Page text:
The benefits of bad times by Becca

Some people might say that my mental health problems have ruined my life. That nothing good can come out of being hospitalised multiple times, being sectioned, having to interrupt my studies twice, having to spend years in therapy and sitting through countless CPAs and wardrounds. Some people would say that my taking medication has trapped me into a lifetime of being ‘mental’.

Sometimes I agree. Sometimes I feel utterly hopeless that I will ever break free of my mental prison and live a normal life.

But sometimes I can see how much stronger my weaknesses have made me. Being unwell has taught me how many friends I have. All my friends from uni would visit me weekly when I was at Vincent Square, all of us piling into my room and laughing and chatting the evening away until they were inevitably thrown out by staying too long after visiting hours. Their laughter could be heard all over the ward and I remember walking into night snack one evening for people to comment how lovely it was to hear such laughter on the ward. They visited me on Avonmore, perhaps my darkest time and somehow they reminded me that they cared and were waiting for me to start living again. My friends from primary school visited me as often as they could and have stayed loyal throughout- even when I’m not the nicest person to be around.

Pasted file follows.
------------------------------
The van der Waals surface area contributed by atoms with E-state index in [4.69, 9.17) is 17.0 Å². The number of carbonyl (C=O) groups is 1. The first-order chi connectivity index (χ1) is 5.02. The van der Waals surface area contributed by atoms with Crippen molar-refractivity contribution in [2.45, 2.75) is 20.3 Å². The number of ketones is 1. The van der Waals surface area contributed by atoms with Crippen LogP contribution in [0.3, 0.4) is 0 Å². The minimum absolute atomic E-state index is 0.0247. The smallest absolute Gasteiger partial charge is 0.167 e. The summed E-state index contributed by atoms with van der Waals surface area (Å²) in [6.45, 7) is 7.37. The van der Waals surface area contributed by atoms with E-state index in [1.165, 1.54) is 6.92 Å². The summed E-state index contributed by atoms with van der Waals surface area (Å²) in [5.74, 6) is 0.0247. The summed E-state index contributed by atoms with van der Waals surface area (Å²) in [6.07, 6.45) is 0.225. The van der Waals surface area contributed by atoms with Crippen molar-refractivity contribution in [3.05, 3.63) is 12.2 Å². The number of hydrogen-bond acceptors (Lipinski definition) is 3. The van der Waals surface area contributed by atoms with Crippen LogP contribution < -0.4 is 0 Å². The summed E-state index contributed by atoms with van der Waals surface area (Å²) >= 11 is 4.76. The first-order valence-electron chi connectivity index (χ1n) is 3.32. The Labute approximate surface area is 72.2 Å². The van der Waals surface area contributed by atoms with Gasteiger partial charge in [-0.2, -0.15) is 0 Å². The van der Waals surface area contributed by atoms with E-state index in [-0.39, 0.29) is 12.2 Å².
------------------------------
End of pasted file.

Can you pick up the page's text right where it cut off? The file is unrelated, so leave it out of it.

Through my illness I’ve made some of my closest friends. On Tuesday I’m going to Portsmouth with some of my wonderful girls from VS and later this month we’re going to Rome where we will challenge ourselves to Pizza and Ice cream and Wine. We struggled through cake and custard and chocolate bars together on the unit then went for a debrief over illicit diet cokes in the Neros across the road. I’ve made some lovely friends through the recovery community on IG, friends who keep me going each day when I wobble and inspire me every day with their strength.

My illness has taught me I have a voice. For so long I kept quiet about my struggles and it’s only after inpatient and therapy that I found my voice. Now I am open about my mental health with anyone who asks. I will speak up and share my story and I’m no ashamed to do so. And I get brilliant feedback, feedback that throws me every time with it’s kindness.

My mental health does not make me weak, as I’ve so long thought, but strong because I am still here and willing to talk. I have a voice and I’m not afraid to use it.

You can read more of Becca’s work here: http://fightingforbecca.wordpress.com/

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